With many thanks to #NetGalley for an advance copy of #SaintDeathsDaughter, which enabled me to read the book ahead it’s publication date and let you know that you should a b s o l u t e l y check it out, if you enjoy the Locked Tomb stories, Addams Family circus (with more heartwarmth than the opening chapters might suggest), and a healthy mixture of humorous and macabre in your SFF. A queer-by-default world, family values clashing with found families, a really colorful, lush and humane take on necromancy, an unflinching portrayal of the price of violence and privilege and at the same time, a really over-the-top trashy sexy evil villainess, complete with her harem of wizards — so many things tossed into the mix, and the end result is a very gripping read. I swear, I was making noises along the lines of “I’ve no idea where this book is going” at 10, 20, 50 and 80% of the book and was so pleased to be stunned by plot twists up until the very last chapter. I admit I very rarely feel blindsided by the trajectory of the ride when I open the book, so I enjoyed very much when that happens. It’s not as breakneck as Nona the Ninth, but it’s also a much warmer narrative, with compassion and craving for community that infuses its pages via the narrator. I enjoyed the snarky footnotes, found the glimpses of magic other than that of Lanie’s intriguing (and hope for more info on them on them in later books), and generally found the book an enjoyable ride.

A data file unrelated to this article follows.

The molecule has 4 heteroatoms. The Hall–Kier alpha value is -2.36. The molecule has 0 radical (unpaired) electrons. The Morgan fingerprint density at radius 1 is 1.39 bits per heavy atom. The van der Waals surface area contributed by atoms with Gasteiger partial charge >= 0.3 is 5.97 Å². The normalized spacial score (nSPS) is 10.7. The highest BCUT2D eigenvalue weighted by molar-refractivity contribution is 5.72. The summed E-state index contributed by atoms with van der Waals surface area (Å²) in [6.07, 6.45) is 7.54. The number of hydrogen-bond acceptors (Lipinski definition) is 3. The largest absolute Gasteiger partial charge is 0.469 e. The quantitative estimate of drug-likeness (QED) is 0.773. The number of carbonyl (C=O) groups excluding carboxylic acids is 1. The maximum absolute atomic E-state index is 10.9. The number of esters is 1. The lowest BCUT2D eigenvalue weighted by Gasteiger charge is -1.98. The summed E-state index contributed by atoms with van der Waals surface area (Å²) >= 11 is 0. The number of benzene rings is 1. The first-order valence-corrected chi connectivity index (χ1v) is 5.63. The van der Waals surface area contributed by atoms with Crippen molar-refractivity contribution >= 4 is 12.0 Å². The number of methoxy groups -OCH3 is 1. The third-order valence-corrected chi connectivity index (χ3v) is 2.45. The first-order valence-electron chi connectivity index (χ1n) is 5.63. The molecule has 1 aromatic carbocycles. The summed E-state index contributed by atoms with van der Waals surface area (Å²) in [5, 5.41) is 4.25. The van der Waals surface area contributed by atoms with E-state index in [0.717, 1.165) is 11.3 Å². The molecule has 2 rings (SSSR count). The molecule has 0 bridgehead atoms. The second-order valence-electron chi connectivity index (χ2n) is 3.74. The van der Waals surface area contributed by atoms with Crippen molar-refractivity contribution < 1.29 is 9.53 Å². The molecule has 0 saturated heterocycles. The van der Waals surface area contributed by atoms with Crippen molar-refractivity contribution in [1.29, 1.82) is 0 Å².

~Thank you Netgalley and Rebellion Publishing for allowing me to receive an ARC of this book! 4⭐𝐒𝐭𝐚𝐫 •The concept of this book had me enthralled right away and the lore and magic imbued in this world were stunning! 𝐏𝐥𝐨𝐭 •The plot is the reason this book got docked. I felt it was slow or there wasn't much of a plot. I love fluffy parts of books and filler in some senses but I feel that this book just dragged on with no real stakes set very high. If this book was shortened, I feel it would've been a lot better in plot and pacing, and it would definitely help the idea of there not being much of a plot. Besides this, the book was still good, just dragged. 𝐂𝐡𝐚𝐫𝐚𝐜𝐭𝐞𝐫𝐬 • The author clearly spent a lot of time on developing characters and they did an amazing job at it. I got attached to most of the cast, and the unique races were very interesting to learn about. Development and actual human emotion were written so well in this story, and it was a key component in this story. 𝐖𝐨𝐫𝐥𝐝𝐛𝐮𝐢𝐥𝐝𝐢𝐧𝐠 •This worldbuilding was DEEP and so so good. The different types of magic, rulers, courts, states, festivals, days of the week, etc, were all so fleshed out and are what really grabbed my interest. If the worldbuilding and characters were not this good I would have rated this lower due to the plot but they saved it and far exceeded my expectations for it. 𝐎𝐯𝐞𝐫𝐚𝐥𝐥 •This book was good. Long and slow, but still good. Improvements on pacing and plot could have been made but this is still a solid and interesting book.